• You may also have depression, alcohol or drug abuse, other mental health issues, and anxiety.
  • You believe your anxiety may be related to a health issue.

If you do not seek help, your worries could get worse. Consult your doctor or mental health provider as soon as possible to prevent your anxiety from getting worse. Early treatment is easier.


The causes of anxiety disorders remain a mystery. Traumatic events and other life experiences can trigger anxiety disorders among people who already suffer from anxiety. Also, inherited traits can play a role.

Medical conditions

An underlying medical condition can cause anxiety. Sometimes, anxiety symptoms and signs are the first indications of a serious medical condition. If you suspect your anxiety is due to a medical condition, your doctor may order tests to check for any signs.

Anxiety can cause a variety of medical conditions.

  • Heart Disease
  • Diabetes
  • Hyperthyroidism and other thyroid problems
  • Addiction to drugs or withdrawal
  • Withdrawal from alcohol or anti-anxiety medication (benzodiazepines), or other medications
  • Chronic pain or Irritable Bowel Syndrome
  • Rare tumors which produce certain hormones of fight or flight

Certain medications can cause anxiety.

  • You do not have any blood relatives with anxiety disorders (such as parents or siblings).
  • You did not have anxiety disorders as a child.
  • You do not avoid certain situations or things because you are anxious.
  • You suddenly experience anxiety that seems unrelated to your life and that you have never experienced before.

Risk factors

If you have these factors, you may be at greater risk for anxiety disorders.

  • Trauma. Children who have experienced abuse, trauma, or witnessed traumatic incidents are more likely to develop an anxiety disorder in their lifetime. Even adults who have experienced a traumatic experience can develop an anxiety disorder.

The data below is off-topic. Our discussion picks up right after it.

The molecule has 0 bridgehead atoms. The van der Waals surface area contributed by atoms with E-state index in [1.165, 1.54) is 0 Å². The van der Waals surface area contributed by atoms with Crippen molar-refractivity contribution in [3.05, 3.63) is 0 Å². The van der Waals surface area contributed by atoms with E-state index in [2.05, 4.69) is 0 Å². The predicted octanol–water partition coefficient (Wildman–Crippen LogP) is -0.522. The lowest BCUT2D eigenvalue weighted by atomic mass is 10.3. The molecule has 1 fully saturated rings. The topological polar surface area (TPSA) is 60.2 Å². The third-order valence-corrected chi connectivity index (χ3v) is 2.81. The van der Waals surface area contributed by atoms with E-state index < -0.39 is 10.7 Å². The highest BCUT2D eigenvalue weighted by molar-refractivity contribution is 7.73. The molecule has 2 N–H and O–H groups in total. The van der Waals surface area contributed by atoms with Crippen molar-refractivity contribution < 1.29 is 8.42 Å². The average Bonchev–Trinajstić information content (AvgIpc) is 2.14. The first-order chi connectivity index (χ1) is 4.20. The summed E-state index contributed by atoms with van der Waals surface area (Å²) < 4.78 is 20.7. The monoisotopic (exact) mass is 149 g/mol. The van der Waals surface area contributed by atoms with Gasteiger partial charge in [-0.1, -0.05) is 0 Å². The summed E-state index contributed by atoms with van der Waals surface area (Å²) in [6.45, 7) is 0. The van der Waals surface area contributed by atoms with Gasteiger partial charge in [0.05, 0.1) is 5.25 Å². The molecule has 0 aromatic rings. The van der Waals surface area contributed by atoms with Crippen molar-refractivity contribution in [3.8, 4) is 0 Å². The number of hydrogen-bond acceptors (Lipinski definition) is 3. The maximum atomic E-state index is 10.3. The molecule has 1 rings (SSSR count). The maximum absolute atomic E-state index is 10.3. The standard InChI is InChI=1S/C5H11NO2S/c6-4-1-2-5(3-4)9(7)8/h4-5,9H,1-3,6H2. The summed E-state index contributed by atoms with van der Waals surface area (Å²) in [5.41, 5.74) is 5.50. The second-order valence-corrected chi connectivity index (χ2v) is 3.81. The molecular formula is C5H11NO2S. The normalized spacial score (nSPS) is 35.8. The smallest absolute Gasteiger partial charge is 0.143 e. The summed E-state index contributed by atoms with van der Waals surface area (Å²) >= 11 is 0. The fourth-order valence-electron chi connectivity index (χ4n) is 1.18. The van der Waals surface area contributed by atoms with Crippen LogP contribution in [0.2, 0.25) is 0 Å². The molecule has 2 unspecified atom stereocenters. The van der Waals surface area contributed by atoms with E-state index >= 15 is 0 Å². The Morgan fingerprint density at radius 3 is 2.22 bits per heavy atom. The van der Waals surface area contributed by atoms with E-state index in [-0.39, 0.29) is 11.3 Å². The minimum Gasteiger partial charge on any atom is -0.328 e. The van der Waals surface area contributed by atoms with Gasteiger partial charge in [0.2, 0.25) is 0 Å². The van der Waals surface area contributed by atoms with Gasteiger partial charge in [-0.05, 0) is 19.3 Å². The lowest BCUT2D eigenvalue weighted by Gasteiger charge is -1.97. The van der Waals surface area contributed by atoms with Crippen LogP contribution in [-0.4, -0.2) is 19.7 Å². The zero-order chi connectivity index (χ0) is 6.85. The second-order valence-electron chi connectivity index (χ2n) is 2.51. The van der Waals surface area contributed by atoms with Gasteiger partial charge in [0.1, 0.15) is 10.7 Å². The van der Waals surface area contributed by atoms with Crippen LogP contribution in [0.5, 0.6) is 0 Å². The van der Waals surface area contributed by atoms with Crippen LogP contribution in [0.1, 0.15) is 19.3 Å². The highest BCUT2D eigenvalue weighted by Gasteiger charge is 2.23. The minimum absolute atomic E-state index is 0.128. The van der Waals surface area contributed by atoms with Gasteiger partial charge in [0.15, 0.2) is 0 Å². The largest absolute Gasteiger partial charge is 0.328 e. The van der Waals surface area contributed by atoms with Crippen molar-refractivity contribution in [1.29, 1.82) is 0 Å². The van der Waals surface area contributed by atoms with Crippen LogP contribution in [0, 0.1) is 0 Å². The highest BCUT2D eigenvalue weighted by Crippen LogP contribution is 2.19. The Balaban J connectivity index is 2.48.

• An illness causes stress. A serious disease or health condition can lead to significant anxiety about your treatment, future, and other issues.
  • Stress builds up. A major event or small stressful situation can trigger anxiety—for example, a family death, job stress, or persistent financial worry.
  • Personality. Certain personality types are more susceptible to anxiety disorders.
  • Anxiety disorders are often present in people with depression or other mental health conditions.
  • Blood relatives who suffer from anxiety disorders. Anxiety disorders run in families.
  • Alcohol or drugs can cause anxiety. Anxiety can be caused or made worse by drug or alcohol abuse or withdrawal.


An anxiety disorder can do more than make you anxious. This disorder can lead to or worsen other mental and/or physical conditions, such as:

  • Depression or other mental disorders
  • Substance abuse
  • Trouble sleeping (insomnia)
  • You may have digestive or bowel issues.
  • Headaches and chronic pain
  • Social Isolation
  • When you have problems functioning at work or school, it can be a sign of a dysfunctional brain.
  • Low quality of life
  • Suicide

The following is a list of preventions.

You can reduce anxiety symptoms by taking the following steps:

  • Early help is important. Waiting to seek treatment for anxiety or any other mental illness can make it harder to overcome.
  • Keep active. Take part in activities you like and which make you feel good. Social interaction and caring relationships can help you to reduce your stress.
  • Avoid alcohol and drug use. Alcohol and drugs can worsen or cause anxiety. Quitting these substances can cause anxiety if you are addicted. If you cannot quit, you should consult your doctor or join a support group.